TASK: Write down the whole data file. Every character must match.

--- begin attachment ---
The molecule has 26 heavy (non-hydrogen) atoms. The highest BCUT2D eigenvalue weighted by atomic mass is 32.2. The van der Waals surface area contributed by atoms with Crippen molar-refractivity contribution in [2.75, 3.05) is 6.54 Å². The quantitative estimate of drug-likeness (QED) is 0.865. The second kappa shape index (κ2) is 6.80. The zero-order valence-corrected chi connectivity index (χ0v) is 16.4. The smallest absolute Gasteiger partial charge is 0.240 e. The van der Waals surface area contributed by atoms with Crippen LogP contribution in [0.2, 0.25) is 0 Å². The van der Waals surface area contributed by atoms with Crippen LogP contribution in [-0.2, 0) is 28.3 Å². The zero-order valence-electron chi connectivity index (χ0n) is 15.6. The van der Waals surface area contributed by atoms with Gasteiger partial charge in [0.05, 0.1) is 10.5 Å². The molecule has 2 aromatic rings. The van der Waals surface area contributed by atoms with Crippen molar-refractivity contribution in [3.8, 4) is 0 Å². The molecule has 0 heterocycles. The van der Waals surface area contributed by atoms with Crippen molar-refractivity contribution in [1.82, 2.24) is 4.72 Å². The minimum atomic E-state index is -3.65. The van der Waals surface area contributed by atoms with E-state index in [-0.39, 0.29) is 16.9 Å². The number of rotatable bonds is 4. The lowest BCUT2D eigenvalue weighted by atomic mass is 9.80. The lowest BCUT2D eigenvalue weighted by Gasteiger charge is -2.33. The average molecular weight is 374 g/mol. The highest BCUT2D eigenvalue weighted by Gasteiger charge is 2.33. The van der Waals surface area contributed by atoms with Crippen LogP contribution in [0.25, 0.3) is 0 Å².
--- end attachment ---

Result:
The molecule has 26 heavy (non-hydrogen) atoms. The highest BCUT2D eigenvalue weighted by atomic mass is 32.2. The van der Waals surface area contributed by atoms with Crippen molar-refractivity contribution in [2.75, 3.05) is 6.54 Å². The quantitative estimate of drug-likeness (QED) is 0.865. The second kappa shape index (κ2) is 6.80. The zero-order valence-corrected chi connectivity index (χ0v) is 16.4. The smallest absolute Gasteiger partial charge is 0.240 e. The van der Waals surface area contributed by atoms with Crippen LogP contribution in [0.2, 0.25) is 0 Å². The van der Waals surface area contributed by atoms with Crippen LogP contribution in [-0.2, 0) is 28.3 Å². The zero-order valence-electron chi connectivity index (χ0n) is 15.6. The van der Waals surface area contributed by atoms with Gasteiger partial charge in [0.05, 0.1) is 10.5 Å². The molecule has 2 aromatic rings. The van der Waals surface area contributed by atoms with Crippen molar-refractivity contribution in [3.8, 4) is 0 Å². The molecule has 0 heterocycles. The van der Waals surface area contributed by atoms with Crippen molar-refractivity contribution in [1.82, 2.24) is 4.72 Å². The minimum atomic E-state index is -3.65. The van der Waals surface area contributed by atoms with E-state index in [-0.39, 0.29) is 16.9 Å². The number of rotatable bonds is 4. The lowest BCUT2D eigenvalue weighted by atomic mass is 9.80. The lowest BCUT2D eigenvalue weighted by Gasteiger charge is -2.33. The average molecular weight is 374 g/mol. The highest BCUT2D eigenvalue weighted by Gasteiger charge is 2.33. The van der Waals surface area contributed by atoms with Crippen LogP contribution in [0.25, 0.3) is 0 Å².